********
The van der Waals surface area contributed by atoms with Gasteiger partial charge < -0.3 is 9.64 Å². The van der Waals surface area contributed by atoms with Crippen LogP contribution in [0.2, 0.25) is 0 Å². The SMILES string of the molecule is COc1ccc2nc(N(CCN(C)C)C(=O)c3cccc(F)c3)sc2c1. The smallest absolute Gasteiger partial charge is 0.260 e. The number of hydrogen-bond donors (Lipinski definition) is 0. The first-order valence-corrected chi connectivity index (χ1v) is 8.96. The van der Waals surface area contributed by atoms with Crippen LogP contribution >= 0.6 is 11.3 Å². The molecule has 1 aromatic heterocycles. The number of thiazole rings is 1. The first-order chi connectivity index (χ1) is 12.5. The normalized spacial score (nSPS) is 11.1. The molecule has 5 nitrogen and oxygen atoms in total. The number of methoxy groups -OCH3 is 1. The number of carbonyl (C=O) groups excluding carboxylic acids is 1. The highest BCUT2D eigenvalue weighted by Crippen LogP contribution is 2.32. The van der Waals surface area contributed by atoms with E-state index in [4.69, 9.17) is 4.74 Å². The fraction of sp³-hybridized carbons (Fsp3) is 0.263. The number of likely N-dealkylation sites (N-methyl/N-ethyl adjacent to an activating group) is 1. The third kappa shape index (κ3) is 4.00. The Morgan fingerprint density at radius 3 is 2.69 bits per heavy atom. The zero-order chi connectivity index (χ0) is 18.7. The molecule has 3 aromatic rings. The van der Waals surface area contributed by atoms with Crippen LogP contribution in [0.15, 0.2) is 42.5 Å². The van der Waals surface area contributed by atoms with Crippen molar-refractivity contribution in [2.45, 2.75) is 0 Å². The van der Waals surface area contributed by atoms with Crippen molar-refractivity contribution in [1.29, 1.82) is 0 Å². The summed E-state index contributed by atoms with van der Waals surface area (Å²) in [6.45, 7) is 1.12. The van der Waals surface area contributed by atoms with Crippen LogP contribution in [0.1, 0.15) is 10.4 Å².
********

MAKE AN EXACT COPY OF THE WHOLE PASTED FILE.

The van der Waals surface area contributed by atoms with Gasteiger partial charge < -0.3 is 9.64 Å². The van der Waals surface area contributed by atoms with Crippen LogP contribution in [0.2, 0.25) is 0 Å². The SMILES string of the molecule is COc1ccc2nc(N(CCN(C)C)C(=O)c3cccc(F)c3)sc2c1. The smallest absolute Gasteiger partial charge is 0.260 e. The number of hydrogen-bond donors (Lipinski definition) is 0. The first-order valence-corrected chi connectivity index (χ1v) is 8.96. The van der Waals surface area contributed by atoms with Crippen LogP contribution >= 0.6 is 11.3 Å². The molecule has 1 aromatic heterocycles. The number of thiazole rings is 1. The first-order chi connectivity index (χ1) is 12.5. The normalized spacial score (nSPS) is 11.1. The molecule has 5 nitrogen and oxygen atoms in total. The number of methoxy groups -OCH3 is 1. The number of carbonyl (C=O) groups excluding carboxylic acids is 1. The highest BCUT2D eigenvalue weighted by Crippen LogP contribution is 2.32. The van der Waals surface area contributed by atoms with E-state index in [4.69, 9.17) is 4.74 Å². The fraction of sp³-hybridized carbons (Fsp3) is 0.263. The number of likely N-dealkylation sites (N-methyl/N-ethyl adjacent to an activating group) is 1. The third kappa shape index (κ3) is 4.00. The Morgan fingerprint density at radius 3 is 2.69 bits per heavy atom. The zero-order chi connectivity index (χ0) is 18.7. The molecule has 3 aromatic rings. The van der Waals surface area contributed by atoms with Crippen LogP contribution in [0.15, 0.2) is 42.5 Å². The van der Waals surface area contributed by atoms with Crippen molar-refractivity contribution in [2.45, 2.75) is 0 Å². The van der Waals surface area contributed by atoms with Crippen molar-refractivity contribution in [1.29, 1.82) is 0 Å². The summed E-state index contributed by atoms with van der Waals surface area (Å²) in [6.45, 7) is 1.12. The van der Waals surface area contributed by atoms with Crippen LogP contribution in [0.1, 0.15) is 10.4 Å².